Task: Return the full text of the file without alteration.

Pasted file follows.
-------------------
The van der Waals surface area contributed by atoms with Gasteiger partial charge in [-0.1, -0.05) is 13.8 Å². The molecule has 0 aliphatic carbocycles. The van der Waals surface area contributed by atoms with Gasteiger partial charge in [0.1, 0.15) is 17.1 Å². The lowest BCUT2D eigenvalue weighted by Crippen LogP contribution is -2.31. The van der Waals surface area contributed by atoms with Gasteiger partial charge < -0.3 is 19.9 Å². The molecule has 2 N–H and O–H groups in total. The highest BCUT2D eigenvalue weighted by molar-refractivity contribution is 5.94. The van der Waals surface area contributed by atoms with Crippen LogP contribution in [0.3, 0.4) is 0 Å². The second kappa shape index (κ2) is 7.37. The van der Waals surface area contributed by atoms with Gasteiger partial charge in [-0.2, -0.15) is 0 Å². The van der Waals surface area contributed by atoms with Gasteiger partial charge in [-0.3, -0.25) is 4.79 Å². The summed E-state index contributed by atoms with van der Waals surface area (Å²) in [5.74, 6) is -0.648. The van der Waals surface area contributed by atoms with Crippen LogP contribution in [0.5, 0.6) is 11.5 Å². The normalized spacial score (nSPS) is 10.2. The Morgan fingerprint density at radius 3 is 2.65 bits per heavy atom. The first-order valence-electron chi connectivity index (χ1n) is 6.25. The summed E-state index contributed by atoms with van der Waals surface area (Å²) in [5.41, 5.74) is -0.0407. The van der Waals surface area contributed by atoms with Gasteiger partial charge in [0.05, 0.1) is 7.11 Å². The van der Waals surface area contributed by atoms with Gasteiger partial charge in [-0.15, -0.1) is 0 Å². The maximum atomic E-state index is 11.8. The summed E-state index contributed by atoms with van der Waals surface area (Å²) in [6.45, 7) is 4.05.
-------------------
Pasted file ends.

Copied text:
The van der Waals surface area contributed by atoms with Gasteiger partial charge in [-0.1, -0.05) is 13.8 Å². The molecule has 0 aliphatic carbocycles. The van der Waals surface area contributed by atoms with Gasteiger partial charge in [0.1, 0.15) is 17.1 Å². The lowest BCUT2D eigenvalue weighted by Crippen LogP contribution is -2.31. The van der Waals surface area contributed by atoms with Gasteiger partial charge < -0.3 is 19.9 Å². The molecule has 2 N–H and O–H groups in total. The highest BCUT2D eigenvalue weighted by molar-refractivity contribution is 5.94. The van der Waals surface area contributed by atoms with Crippen LogP contribution in [0.3, 0.4) is 0 Å². The second kappa shape index (κ2) is 7.37. The van der Waals surface area contributed by atoms with Gasteiger partial charge in [-0.2, -0.15) is 0 Å². The van der Waals surface area contributed by atoms with Gasteiger partial charge in [-0.3, -0.25) is 4.79 Å². The summed E-state index contributed by atoms with van der Waals surface area (Å²) in [5.74, 6) is -0.648. The van der Waals surface area contributed by atoms with Crippen LogP contribution in [0.5, 0.6) is 11.5 Å². The normalized spacial score (nSPS) is 10.2. The Morgan fingerprint density at radius 3 is 2.65 bits per heavy atom. The first-order valence-electron chi connectivity index (χ1n) is 6.25. The summed E-state index contributed by atoms with van der Waals surface area (Å²) in [5.41, 5.74) is -0.0407. The van der Waals surface area contributed by atoms with Gasteiger partial charge in [0.05, 0.1) is 7.11 Å². The van der Waals surface area contributed by atoms with Gasteiger partial charge in [-0.15, -0.1) is 0 Å². The maximum atomic E-state index is 11.8. The summed E-state index contributed by atoms with van der Waals surface area (Å²) in [6.45, 7) is 4.05.